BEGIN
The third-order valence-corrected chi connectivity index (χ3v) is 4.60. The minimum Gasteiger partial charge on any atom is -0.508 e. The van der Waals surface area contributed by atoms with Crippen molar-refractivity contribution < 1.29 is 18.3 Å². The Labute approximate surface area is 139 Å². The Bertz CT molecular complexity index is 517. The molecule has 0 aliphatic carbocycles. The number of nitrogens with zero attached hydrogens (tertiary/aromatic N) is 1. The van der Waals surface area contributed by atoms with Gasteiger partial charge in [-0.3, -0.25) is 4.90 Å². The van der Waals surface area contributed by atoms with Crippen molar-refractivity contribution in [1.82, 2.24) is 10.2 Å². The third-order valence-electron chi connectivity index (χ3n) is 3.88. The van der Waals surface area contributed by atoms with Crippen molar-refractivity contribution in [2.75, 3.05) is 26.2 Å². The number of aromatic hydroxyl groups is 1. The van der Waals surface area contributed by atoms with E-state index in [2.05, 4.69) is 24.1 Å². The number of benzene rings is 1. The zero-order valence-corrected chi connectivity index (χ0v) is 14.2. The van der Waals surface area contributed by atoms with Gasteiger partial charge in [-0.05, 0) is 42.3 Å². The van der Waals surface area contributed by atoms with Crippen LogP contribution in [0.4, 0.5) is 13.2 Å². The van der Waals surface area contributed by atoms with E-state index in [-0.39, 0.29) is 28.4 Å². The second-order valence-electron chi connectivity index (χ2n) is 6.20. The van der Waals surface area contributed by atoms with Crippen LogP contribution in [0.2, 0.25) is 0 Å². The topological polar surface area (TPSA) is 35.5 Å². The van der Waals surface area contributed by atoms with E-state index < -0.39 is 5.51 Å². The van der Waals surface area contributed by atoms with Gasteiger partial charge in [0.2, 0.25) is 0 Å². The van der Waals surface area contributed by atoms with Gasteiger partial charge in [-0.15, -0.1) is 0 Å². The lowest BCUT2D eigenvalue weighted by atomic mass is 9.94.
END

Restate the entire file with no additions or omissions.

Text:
The third-order valence-corrected chi connectivity index (χ3v) is 4.60. The minimum Gasteiger partial charge on any atom is -0.508 e. The van der Waals surface area contributed by atoms with Crippen molar-refractivity contribution < 1.29 is 18.3 Å². The Labute approximate surface area is 139 Å². The Bertz CT molecular complexity index is 517. The molecule has 0 aliphatic carbocycles. The number of nitrogens with zero attached hydrogens (tertiary/aromatic N) is 1. The van der Waals surface area contributed by atoms with Gasteiger partial charge in [-0.3, -0.25) is 4.90 Å². The van der Waals surface area contributed by atoms with Crippen molar-refractivity contribution in [1.82, 2.24) is 10.2 Å². The third-order valence-electron chi connectivity index (χ3n) is 3.88. The van der Waals surface area contributed by atoms with Crippen molar-refractivity contribution in [2.75, 3.05) is 26.2 Å². The number of aromatic hydroxyl groups is 1. The van der Waals surface area contributed by atoms with E-state index in [2.05, 4.69) is 24.1 Å². The number of benzene rings is 1. The zero-order valence-corrected chi connectivity index (χ0v) is 14.2. The van der Waals surface area contributed by atoms with Gasteiger partial charge in [-0.05, 0) is 42.3 Å². The van der Waals surface area contributed by atoms with Crippen LogP contribution in [0.4, 0.5) is 13.2 Å². The van der Waals surface area contributed by atoms with E-state index in [-0.39, 0.29) is 28.4 Å². The second-order valence-electron chi connectivity index (χ2n) is 6.20. The van der Waals surface area contributed by atoms with Crippen LogP contribution in [0.2, 0.25) is 0 Å². The topological polar surface area (TPSA) is 35.5 Å². The van der Waals surface area contributed by atoms with E-state index < -0.39 is 5.51 Å². The van der Waals surface area contributed by atoms with Gasteiger partial charge in [0.2, 0.25) is 0 Å². The van der Waals surface area contributed by atoms with Gasteiger partial charge in [-0.15, -0.1) is 0 Å². The lowest BCUT2D eigenvalue weighted by atomic mass is 9.94.